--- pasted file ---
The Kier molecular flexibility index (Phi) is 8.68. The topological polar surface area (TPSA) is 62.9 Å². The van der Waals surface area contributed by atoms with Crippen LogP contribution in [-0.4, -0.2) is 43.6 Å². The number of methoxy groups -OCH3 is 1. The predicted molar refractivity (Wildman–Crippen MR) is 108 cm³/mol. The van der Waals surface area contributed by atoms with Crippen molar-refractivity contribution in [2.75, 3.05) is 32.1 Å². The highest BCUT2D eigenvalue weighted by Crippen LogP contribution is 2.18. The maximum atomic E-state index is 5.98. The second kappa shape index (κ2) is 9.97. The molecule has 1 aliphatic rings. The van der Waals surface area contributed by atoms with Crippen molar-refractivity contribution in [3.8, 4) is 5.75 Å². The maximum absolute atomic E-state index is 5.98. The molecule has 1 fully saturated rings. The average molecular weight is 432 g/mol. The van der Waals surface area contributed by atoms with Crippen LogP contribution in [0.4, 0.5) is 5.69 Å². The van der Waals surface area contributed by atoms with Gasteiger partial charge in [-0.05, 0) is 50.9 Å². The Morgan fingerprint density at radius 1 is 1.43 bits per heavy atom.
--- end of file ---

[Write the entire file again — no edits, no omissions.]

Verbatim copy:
The Kier molecular flexibility index (Phi) is 8.68. The topological polar surface area (TPSA) is 62.9 Å². The van der Waals surface area contributed by atoms with Crippen LogP contribution in [-0.4, -0.2) is 43.6 Å². The number of methoxy groups -OCH3 is 1. The predicted molar refractivity (Wildman–Crippen MR) is 108 cm³/mol. The van der Waals surface area contributed by atoms with Crippen molar-refractivity contribution in [2.75, 3.05) is 32.1 Å². The highest BCUT2D eigenvalue weighted by Crippen LogP contribution is 2.18. The maximum atomic E-state index is 5.98. The second kappa shape index (κ2) is 9.97. The molecule has 1 aliphatic rings. The van der Waals surface area contributed by atoms with Crippen molar-refractivity contribution in [3.8, 4) is 5.75 Å². The maximum absolute atomic E-state index is 5.98. The molecule has 1 fully saturated rings. The average molecular weight is 432 g/mol. The van der Waals surface area contributed by atoms with Crippen LogP contribution in [0.4, 0.5) is 5.69 Å². The van der Waals surface area contributed by atoms with Gasteiger partial charge in [-0.05, 0) is 50.9 Å². The Morgan fingerprint density at radius 1 is 1.43 bits per heavy atom.